Chemotherapy for oral cavity and oropharyngeal cancer


Worldwide oral cancers are the 16th most common cancer representing 2% of all cancers. Their incidence and mortality vary geographically with the highest rates being seen in south central Asia. Tobacco use, alcohol consumption and betel quid chewing are the main risk factors with a higher incidence in men being attributed to greater exposure to these risk factors.  Squamous cell carcinoma is the most common cancer of the oral cavity accounting for about 95% of cancers with primary treatment involving surgery or radiotherapy.  Oropharyngeal cancers have a different aetiology and are strongly associated with human papilloma virus (HPV) and primary treatment is generally with radiation therapy or chemoradiation.  Surgical approaches for oral cancer can be disfiguring and both surgery and radiotherapy have significant functional side effects. New chemotherapy agents, new combinations of agents and changes in the relative timing of surgery, radiotherapy, and chemotherapy treatments may potentially bring about increases in both survival and quality of life for oral cancer patients.

The main aim of this Cochrane review update was to determine whether chemotherapy, in addition to radiotherapy and/or surgery for oral cavity and oropharyngeal cancer, results in improved overall survival when incorporated as induction therapy given prior to locoregional treatment (i.e. surgery and/or radiotherapy), concurrent with radiotherapy or in the adjuvant (i.e. after locoregional treatment) setting.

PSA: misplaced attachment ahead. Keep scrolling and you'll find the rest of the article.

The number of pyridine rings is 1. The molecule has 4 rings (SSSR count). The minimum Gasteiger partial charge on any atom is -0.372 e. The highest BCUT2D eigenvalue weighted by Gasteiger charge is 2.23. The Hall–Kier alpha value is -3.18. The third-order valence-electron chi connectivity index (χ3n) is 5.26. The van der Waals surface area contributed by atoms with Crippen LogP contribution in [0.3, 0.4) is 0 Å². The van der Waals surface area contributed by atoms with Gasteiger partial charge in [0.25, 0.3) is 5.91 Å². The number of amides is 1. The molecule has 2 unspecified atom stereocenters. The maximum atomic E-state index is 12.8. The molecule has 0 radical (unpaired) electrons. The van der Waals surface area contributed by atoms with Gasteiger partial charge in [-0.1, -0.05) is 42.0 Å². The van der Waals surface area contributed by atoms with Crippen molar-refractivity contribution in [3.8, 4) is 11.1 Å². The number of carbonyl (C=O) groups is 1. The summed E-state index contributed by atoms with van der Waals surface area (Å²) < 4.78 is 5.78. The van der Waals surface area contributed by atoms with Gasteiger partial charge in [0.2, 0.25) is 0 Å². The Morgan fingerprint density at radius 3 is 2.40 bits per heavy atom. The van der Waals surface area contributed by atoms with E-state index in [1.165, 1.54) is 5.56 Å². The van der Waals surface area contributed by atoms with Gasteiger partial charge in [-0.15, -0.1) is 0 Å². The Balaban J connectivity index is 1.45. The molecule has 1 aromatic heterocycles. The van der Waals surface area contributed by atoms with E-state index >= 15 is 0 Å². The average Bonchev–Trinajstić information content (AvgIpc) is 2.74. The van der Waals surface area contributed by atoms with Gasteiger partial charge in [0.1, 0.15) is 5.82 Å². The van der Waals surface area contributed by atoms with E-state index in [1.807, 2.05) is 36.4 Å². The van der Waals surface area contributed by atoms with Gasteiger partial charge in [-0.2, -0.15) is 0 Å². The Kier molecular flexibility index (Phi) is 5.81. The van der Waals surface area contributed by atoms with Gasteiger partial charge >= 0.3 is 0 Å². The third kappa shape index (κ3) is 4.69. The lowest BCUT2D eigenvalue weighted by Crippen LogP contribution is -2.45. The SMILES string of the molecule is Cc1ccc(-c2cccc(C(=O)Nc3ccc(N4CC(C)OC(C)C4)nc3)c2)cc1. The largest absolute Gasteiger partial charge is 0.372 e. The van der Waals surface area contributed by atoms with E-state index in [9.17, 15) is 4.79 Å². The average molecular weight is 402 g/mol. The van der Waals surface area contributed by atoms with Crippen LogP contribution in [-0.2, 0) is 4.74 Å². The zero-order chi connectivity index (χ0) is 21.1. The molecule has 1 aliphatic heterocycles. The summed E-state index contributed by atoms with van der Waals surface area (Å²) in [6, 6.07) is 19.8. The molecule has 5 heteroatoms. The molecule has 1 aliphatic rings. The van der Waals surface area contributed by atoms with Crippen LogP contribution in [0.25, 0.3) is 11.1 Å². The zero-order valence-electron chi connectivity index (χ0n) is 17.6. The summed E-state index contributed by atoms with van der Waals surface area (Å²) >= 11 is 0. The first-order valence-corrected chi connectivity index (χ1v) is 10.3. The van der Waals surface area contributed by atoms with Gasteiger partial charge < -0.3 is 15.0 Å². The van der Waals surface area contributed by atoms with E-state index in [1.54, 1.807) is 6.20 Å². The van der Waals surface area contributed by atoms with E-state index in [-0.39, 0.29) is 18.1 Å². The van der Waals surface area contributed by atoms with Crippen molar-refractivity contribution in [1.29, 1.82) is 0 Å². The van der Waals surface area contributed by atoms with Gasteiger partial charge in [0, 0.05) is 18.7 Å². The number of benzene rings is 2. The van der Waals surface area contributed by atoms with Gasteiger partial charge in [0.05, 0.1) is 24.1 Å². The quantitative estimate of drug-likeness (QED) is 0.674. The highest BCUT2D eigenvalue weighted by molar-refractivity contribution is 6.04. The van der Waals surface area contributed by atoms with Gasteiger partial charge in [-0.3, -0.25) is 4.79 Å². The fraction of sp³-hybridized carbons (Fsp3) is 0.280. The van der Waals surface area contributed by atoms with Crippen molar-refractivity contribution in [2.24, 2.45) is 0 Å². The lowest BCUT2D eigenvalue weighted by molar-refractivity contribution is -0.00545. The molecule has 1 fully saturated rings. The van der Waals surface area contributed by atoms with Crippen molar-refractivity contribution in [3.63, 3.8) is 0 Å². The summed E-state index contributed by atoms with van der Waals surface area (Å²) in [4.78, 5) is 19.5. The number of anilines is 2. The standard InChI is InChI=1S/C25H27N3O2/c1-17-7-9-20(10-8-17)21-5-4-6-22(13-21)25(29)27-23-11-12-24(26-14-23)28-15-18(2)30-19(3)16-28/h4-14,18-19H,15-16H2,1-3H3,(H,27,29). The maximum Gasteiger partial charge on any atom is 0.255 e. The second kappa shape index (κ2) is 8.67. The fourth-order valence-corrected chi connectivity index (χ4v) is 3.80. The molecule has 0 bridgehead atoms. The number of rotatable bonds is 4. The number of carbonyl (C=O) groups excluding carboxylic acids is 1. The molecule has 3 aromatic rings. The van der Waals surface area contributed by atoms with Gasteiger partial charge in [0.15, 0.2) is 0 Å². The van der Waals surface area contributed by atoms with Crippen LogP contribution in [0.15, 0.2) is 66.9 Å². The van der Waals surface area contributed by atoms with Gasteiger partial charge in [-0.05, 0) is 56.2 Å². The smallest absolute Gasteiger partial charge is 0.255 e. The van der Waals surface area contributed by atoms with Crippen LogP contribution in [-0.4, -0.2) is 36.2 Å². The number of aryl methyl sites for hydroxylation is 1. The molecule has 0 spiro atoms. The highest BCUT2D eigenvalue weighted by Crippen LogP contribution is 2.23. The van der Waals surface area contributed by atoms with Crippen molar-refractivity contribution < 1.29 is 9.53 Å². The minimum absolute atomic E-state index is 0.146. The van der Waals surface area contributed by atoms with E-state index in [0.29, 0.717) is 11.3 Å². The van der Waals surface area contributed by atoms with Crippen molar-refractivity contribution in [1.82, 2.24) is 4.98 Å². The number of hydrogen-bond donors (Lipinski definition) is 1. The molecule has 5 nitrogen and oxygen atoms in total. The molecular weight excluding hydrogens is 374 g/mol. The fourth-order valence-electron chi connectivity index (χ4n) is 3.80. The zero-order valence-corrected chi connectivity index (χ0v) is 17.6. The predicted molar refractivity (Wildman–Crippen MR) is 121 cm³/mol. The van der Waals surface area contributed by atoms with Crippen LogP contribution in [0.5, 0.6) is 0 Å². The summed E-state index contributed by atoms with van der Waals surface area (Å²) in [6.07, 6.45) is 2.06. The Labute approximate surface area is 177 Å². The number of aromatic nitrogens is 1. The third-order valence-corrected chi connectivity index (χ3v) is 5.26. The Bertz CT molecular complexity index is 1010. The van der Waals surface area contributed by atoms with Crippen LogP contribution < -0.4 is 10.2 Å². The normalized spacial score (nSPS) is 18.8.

Searches were conducted in the Cochrane Oral Health’s Trials Register, Cochrane Central Register of Controlled Trials (CENTRAL), Medline, Embase, the US National Institutes of Health Trials Registry ( and the World Health Organization International Clinical Trials Registry Platform with no restrictions on the language or date of publication. Randomised controlled trials (RCTs) where more than 50% of patients had primary tumours of the oral cavity or oropharynx that compared chemotherapy treatment, with locoregional treatment (radiotherapy or surgery) +/- concurrent chemotherapy, or an alternative chemotherapy regimen, or chemotherapy given at different times relative to locoregional treatment (either induction, concurrent or adjuvant chemotherapy), with a minimum follow-up of six months were considered.  The primary outcome was overall survival (time to death from any cause). Secondary outcomes were disease-free survival (time to disease recurrence or death from any cause) and locoregional control (response to primary treatment).


  • 100 studies involving 18,813 patients were included.
  • None of the included studies was at low risk of bias.

Induction chemotherapy (contemporary regimens)

  • There is insufficient evidence to clearly demonstrate a survival benefit from induction chemotherapy with platinum plus 5-fluorouracil prior to: –
    • radiotherapy (hazard ratio (HR) for death 0.85, (95%CI: 0.70 to 1.04), [7427 patients, 5 studies; moderate-certainty evidence]
    • surgery (HR for death 1.06 (95%CI: 0.71 to 1.60), [198 patients, 1 study; low-certainty evidence].
    • concurrent chemoradiation (CRT) with cisplatin (HR for death 0.71 (95%CI: 0.37 to 1.35), [389 patients, 2 studies; low-certainty evidence].
  • There is insufficient evidence to support the use of an induction chemotherapy regimen with cisplatin plus 5-fluorouracil plus docetaxel prior to CRT with cisplatin (HR for death 1.08 (95%CI:0.80 to 1.44), [760 patients, 3 studies; low-certainty evidence].